What Really Goes Into Making That Glass of Merlot

What Really Goes Into Making That Glass of Merlot

Harvest season is here, the time of year when oenophiles everywhere pile into cars and head to wine country for an up-close and personal look at their favorite wineries. While visitors may sample recent vintages, tour the vineyards and perhaps even indulge in a little ceremonial grape stomping, they aren’t likely to see much of the real action. Nor are they likely to know about the problems winemakers often face as they work to get that great glass of wine into consumers’ hands.

Broken sorting tables, rain, hail, the flock of birds that ate half the year’s grapes are just a few of the possible harvest mishaps. Things can go remarkably well or catastrophically wrong, and winemakers don’t always know which one it will be. With harvest, uncertainty is a given.

One of the few certainties is that the grapes will be picked. Choosing the harvest date is the most important decision a vintner makes every year, once he or she has determined that the fruit is ripe, with an ideal balance between sugar and acidity. Everything follows from this single decision. If the grapes are underripe, the wine might have a green note; if they’re too ripe, it might be too high in alcohol. So critical is the call that assistant winemakers have told me it’s the biggest difference between their position and the head winemaker’s job.

Once a date has been selected, speed is critical. The actual harvest, which can last days or weeks, is a full-court press to get the fruit off the vine and into bins as quickly and efficiently—and with as much care—as possible. Just-picked grapes are in a fragile state, and their juice can easily oxidize if the fruit is bruised or damaged.

Once a date has been selected, speed is critical. The actual harvest, which can last days or weeks, is a full-court press to get the fruit off the vine and into bins as quickly and efficiently—and with as much care—as possible. Just-picked grapes are in a fragile state, and their juice can easily oxidize if the fruit is bruised or damaged.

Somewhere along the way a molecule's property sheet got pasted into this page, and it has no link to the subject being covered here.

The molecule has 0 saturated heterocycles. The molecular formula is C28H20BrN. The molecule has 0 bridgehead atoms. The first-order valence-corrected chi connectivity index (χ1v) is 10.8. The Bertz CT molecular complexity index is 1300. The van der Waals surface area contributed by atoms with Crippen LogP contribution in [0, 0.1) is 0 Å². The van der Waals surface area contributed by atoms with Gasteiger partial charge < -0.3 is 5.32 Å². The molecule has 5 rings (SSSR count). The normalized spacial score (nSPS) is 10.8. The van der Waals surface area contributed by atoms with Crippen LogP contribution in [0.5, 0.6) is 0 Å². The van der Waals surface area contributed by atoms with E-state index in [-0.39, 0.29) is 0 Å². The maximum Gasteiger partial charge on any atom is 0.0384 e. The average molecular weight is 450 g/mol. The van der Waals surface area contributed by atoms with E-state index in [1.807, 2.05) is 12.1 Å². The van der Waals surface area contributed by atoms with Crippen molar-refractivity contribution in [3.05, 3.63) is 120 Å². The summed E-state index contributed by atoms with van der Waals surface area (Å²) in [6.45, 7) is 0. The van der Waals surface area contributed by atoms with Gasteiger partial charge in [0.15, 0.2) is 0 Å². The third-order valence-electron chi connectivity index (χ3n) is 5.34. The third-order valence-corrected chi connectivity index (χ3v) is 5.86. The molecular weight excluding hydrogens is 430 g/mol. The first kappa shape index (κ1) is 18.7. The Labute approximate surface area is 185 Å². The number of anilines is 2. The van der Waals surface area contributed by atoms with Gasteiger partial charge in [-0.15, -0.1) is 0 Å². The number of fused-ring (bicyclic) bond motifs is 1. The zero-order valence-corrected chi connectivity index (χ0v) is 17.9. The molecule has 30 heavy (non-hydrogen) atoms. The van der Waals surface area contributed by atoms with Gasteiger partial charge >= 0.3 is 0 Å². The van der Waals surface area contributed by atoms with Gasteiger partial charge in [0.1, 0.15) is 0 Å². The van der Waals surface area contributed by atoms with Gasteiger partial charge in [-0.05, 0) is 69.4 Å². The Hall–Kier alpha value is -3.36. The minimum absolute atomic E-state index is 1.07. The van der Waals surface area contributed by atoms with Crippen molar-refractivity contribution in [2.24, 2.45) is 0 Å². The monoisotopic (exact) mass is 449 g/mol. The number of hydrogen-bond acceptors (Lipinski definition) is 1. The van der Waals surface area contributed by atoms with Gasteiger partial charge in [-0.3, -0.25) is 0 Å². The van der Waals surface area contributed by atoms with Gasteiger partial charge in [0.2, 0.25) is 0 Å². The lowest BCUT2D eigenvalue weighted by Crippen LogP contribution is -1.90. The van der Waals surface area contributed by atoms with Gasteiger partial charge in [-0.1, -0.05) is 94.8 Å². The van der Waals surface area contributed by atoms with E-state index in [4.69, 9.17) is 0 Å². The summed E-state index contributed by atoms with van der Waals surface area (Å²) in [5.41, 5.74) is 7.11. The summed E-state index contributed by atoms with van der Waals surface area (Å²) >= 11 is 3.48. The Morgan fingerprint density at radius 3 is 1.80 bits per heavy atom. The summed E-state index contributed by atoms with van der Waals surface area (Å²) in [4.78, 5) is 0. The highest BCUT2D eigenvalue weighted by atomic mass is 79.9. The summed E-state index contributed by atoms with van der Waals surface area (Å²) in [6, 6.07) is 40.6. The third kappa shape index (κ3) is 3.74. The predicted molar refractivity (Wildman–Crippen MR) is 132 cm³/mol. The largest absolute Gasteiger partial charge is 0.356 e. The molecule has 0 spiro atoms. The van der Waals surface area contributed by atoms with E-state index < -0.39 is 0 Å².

Although harvesting grapes with machines is faster and more efficient, many producers still choose to harvest by hand, either because their vineyards are too small, too steep or too narrow, or because they believe a human being, though slower, can do a better job of picking the best grapes.

Time of day is also key; grapes are often harvested late at night or very early in the morning to avoid high daytime temperatures. In Napa, where harvest can begin as early as August, days can reach 100 degrees. Picking grapes during the less-sweltering hours benefits not only the workers but also the grapes, as cooler temperatures preserve acidity and help sugar levels stay stable.

Even in the best conditions, though, harvest is an “endurance test and the ultimate cross-fit program,” said Morgan Clendenen, winemaker and owner of Cold Heaven Cellars in Buellton, Calif. She marked her 20th harvest this year. This may sound substantial, but in an irony that winemakers sometimes joke about, being in the business for decades like Ms. Clendenen translates to actually producing wine only a couple dozen times.

Of course, winemakers are making critical decisions long before harvest, such as when and how to prune vines, whether to irrigate and whether to perform a bit of canopy management, removing the green leaves that cover the fruit to ensure that it gets sun or that air circulates through the vines to prevent rot.

The next time you open a bottle of wine this fall you might want to raise a glass to all the people behind the scenes who helped bring it to your table. Here’s to a happy, healthy, hail-free harvest season!

By Lettie Teague, WSJ.com

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